Over 400 New Zealanders die from one of five gynaecological cancers every year, and most women don’t know that some of these exist.
Talk Peach is a New Zealand organisation – www.talkpeach.co.nz – that was founded to raise awareness of the five gynaecological cancers, educate people on the early signs of these cancers and to support and advocate for those who have been diagnosed. While health professionals and the general public are very aware of breast, cervical and prostate cancers, the other four gynaecological cancers still remain largely under the radar when it comes to public awareness.
Family Health Diary recently spoke with Talk Peach founder Tash Crosby, and asked her for information about the gynaecological cancers we need to be more familiar with:
1. Most of us have heard of cervical cancer but what are the other gynaecological cancers we should be aware of?
Most of us have heard of cervical cancer because of our national screening programme. The other four types of cancer are ovarian, uterine, vaginal and vulval. Because there are no regular screening tools for ovarian, vulval, vaginal or uterine cancer it is super important that people know the signs and symptoms, and feel empowered to advocate for themselves when things feel ‘off’ for them.
Acting early leads to early diagnosis and ultimately better survival outcomes.
Many New Zealanders think their recommended three-yearly cervical smear is like a ‘one stop’ check over for their gynae health. It’s not.
Your cervical smear is only a test for changes to cells in the cervix – it does NOT screen for the other four gynaecological cancers. That’s why knowing the signs and symptoms is crucial.
2. What are the warning signs and symptoms that need to be checked out?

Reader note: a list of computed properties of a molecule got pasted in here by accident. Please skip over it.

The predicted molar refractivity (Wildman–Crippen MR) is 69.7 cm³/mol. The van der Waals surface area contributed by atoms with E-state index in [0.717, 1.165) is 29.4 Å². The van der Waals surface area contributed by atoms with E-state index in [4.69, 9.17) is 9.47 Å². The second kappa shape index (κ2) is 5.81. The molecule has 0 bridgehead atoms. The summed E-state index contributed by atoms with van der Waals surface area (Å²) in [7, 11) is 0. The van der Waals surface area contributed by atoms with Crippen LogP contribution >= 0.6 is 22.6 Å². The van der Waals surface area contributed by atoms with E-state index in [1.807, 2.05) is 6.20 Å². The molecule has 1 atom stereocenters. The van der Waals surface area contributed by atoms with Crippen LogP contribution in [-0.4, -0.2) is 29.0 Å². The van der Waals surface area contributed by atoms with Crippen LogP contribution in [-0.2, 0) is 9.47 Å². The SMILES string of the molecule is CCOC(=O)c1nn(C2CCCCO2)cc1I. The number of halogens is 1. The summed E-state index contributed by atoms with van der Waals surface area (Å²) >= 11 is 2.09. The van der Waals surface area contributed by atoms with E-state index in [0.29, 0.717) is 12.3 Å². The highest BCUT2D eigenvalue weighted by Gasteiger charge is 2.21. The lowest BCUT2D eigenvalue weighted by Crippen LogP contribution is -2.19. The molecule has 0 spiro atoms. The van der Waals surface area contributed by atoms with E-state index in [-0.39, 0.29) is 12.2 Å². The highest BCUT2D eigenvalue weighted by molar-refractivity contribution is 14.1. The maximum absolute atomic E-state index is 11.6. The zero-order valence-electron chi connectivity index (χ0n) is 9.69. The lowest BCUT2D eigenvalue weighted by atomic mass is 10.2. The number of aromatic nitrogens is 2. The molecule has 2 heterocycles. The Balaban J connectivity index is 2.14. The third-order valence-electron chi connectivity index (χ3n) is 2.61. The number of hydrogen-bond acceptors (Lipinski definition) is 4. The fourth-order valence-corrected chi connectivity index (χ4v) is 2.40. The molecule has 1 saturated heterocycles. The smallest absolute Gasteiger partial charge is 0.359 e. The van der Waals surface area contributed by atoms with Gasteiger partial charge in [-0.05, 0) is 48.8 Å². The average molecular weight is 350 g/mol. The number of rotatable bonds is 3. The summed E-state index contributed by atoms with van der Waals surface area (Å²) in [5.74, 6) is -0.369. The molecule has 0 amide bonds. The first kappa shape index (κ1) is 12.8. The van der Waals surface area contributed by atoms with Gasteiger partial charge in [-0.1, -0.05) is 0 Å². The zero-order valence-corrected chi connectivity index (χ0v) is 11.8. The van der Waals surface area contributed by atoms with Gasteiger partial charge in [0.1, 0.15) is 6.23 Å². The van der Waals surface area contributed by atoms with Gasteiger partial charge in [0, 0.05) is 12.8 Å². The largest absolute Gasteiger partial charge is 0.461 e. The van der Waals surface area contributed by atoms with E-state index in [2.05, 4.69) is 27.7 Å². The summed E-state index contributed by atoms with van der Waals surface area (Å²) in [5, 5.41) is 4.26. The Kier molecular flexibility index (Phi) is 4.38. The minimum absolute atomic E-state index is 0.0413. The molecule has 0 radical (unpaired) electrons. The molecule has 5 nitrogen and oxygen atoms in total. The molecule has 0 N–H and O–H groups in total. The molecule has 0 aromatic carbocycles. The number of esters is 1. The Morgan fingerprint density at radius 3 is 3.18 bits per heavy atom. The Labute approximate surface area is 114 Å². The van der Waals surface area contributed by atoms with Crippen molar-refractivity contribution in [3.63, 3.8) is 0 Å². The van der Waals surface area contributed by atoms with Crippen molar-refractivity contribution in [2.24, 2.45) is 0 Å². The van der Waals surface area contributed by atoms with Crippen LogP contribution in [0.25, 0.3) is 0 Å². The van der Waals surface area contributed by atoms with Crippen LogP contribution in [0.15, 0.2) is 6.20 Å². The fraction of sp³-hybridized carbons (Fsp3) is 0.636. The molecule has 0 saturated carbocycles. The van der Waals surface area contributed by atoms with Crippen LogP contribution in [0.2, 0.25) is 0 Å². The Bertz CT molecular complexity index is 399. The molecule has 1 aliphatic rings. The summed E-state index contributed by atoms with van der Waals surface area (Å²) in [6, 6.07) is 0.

We often think of gynaecological health as just one big thing, but in fact these five cancers are separate and they all have their own individual signs and symptoms.
Some of the most common signs to look out for are:
It is important to know what is normal for your own body. Don’t compare yourself to other people and don’t feel silly going to the doctor if things don’t feel right – looking after yourself is an act of self-care. If you notice any changes to your body that are new for you and have persisted for two weeks it is always a good idea to visit a health professional.
3. What treatments are available?
Treatment depends on the type, stage and spread and may include a combination of surgery, radiotherapy and chemotherapy.
4. Are there tests available to detect these cancers?
Pathways to detection includes pelvic examinations, blood tests and ultrasounds.
5. Are gynaecological cancers genetic/heritable?
Not always. People can have genetic mutations that make them more susceptible to certain types of cancer. The BRCA gene is one that has been identified in breast and ovarian cancer.
6. What are the risk factors for developing one of these cancers?
The risk factors are different for all the cancers but can include age, family history, genetic mutations, ethnicity, smoking and reproductive history.
7. Are there any ways to prevent these cancers or minimise the risk?
Having a healthy awareness of your body, knowing your family history, and getting regular cervical smears can decrease your risk of developing certain cancers. Other lifestyle measures such as quitting smoking, a healthy diet and exercise all contribute to overall health and wellness.
8. What are the outcomes for patients diagnosed with a gynaecological cancer?
It depends on which one you have been diagnosed with. The earlier the diagnosis, the better the outcome.
The five-year survival rate for ovarian cancer in New Zealand is 37%. It has a 70% chance of recurrence post treatment and the survival statistics for ovarian cancer have remained virtually unchanged for 30 years. This is literally a crisis point in terms of advancement in survival rates for cancers.
Breast cancer used to have a similar outlook but now thanks to incredible advocacy, large-scale fundraising and an immense amount of research the breast cancer 10-year survival rate is 75% if a lump is the first sign or 92% if detected via a regular mammogram.
With over 400 New Zealanders dying from one of these five gynaecological cancers every year, Talk Peach hopes that increased awareness of gynaecological cancers will allow discussions of these cancers to be normalised. Information and education, better funding for research, clinical trials, treatment and medication, and better pathways for diagnostic testing ultimately change outcomes for people, in particular avoiding late-stage diagnosis.
This blog provides general information and discussion about medicine, health and related subjects. The information contained in the blog and in any linked materials, are not intended nor implied to be a substitute for professional medical advice.
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